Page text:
More Mac malware attacking minority groups in China

More Mac malware attacking minority groups in China

Microsoft WordOver the last year, SophosLabs, has talked about attacks against minority groups in China that use old vulnerabilities in Microsoft Office, that already have patches available for them.

We have seen several attacks in the past.

Earlier this week, the folks at AlienVault saw another attack using the same vulnerability in Office products on Mac OS X, targeting the Uyghur people of East Turkestan.

The vulnerability, known as MS09-027, was patched by Microsoft back in June 2009, and allowed remote code execution in Microsoft Word.

That means simply opening a boobytrapped Word document on an unpatched computer could run malicious code on your Mac. While you are distracted, reading the contents of a Word file, malware is being invisibly and silently installed onto your computer.

Contents of Word document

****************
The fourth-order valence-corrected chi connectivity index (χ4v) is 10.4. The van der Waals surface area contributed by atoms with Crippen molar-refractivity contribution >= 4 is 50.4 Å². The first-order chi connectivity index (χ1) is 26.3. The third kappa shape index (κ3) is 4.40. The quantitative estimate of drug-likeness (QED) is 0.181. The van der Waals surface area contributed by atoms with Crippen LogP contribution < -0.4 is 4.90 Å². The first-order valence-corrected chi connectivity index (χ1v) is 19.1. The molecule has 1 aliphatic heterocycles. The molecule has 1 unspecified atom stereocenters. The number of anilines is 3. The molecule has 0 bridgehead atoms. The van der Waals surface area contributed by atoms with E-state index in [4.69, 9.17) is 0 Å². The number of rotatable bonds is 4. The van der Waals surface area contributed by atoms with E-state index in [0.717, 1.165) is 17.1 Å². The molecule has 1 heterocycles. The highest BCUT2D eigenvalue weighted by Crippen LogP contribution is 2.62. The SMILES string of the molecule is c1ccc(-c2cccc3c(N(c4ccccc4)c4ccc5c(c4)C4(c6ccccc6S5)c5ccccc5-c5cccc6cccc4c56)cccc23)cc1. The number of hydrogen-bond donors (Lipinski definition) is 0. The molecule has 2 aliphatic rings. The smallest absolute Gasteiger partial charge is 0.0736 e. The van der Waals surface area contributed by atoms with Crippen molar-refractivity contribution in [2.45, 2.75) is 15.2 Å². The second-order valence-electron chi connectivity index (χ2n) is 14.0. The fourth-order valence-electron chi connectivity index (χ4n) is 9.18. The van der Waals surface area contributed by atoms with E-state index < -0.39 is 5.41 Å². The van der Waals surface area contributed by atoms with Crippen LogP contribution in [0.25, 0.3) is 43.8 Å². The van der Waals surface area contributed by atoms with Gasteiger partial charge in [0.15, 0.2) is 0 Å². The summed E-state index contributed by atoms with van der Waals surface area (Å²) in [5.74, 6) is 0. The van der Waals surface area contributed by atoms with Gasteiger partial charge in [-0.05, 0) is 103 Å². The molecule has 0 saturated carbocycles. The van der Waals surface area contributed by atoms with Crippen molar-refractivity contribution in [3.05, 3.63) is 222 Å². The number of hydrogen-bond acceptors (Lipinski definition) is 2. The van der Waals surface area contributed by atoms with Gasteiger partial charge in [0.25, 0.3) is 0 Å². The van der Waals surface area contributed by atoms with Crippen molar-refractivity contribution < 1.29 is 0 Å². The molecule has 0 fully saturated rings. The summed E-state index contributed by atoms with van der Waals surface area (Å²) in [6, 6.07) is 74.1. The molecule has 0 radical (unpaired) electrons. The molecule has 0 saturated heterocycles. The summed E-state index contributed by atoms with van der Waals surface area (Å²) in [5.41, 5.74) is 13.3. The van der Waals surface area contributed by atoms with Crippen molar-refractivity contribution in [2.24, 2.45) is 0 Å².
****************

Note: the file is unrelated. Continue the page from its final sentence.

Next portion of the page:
Although many Mac users might clutch onto the hope that their operating system will ask for an administrator’s username and password before installing any software, you won’t see any such message pop-up with an attack like this as it is a userland Trojan and you will not be prompted for administrator credentials.

This is because neither the /tmp/ nor /$HOME/Library/LaunchAgents folders on Mac OS X require root privileges. Software applications can run in userland with no difficulties, and even open up network sockets to transfer data.

Word DOC code

Sophos products detect the malicious documents as Troj/DocOSXDr-B and the dropped malware as the Mac Trojan horse OSX/Agent-AADL.

OSX/Agent-AADL obviously went through some development during this campaign because we saw three distinct versions. The first was the most interesting:

Word DOC Trojan code

In later versions of the Trojan, the function and variable names were stripped out and the shell script filenames were further hidden/obfuscated.

Once again, Mac users need to remember to not be complacent about the security of their computers. Although there is much less malware for Mac than there is for Windows, that is going to be no compensation if you happen to be targeted by an attack like this.

Mac users, just like Windows users, need to pay attention to the latest security patches and ensure that their software is kept properly up-to-date.

If you’re not already doing so, run anti-virus software on your Macs. If you’re a home user, there really is no excuse at all as we offer a free anti-virus for Mac consumers.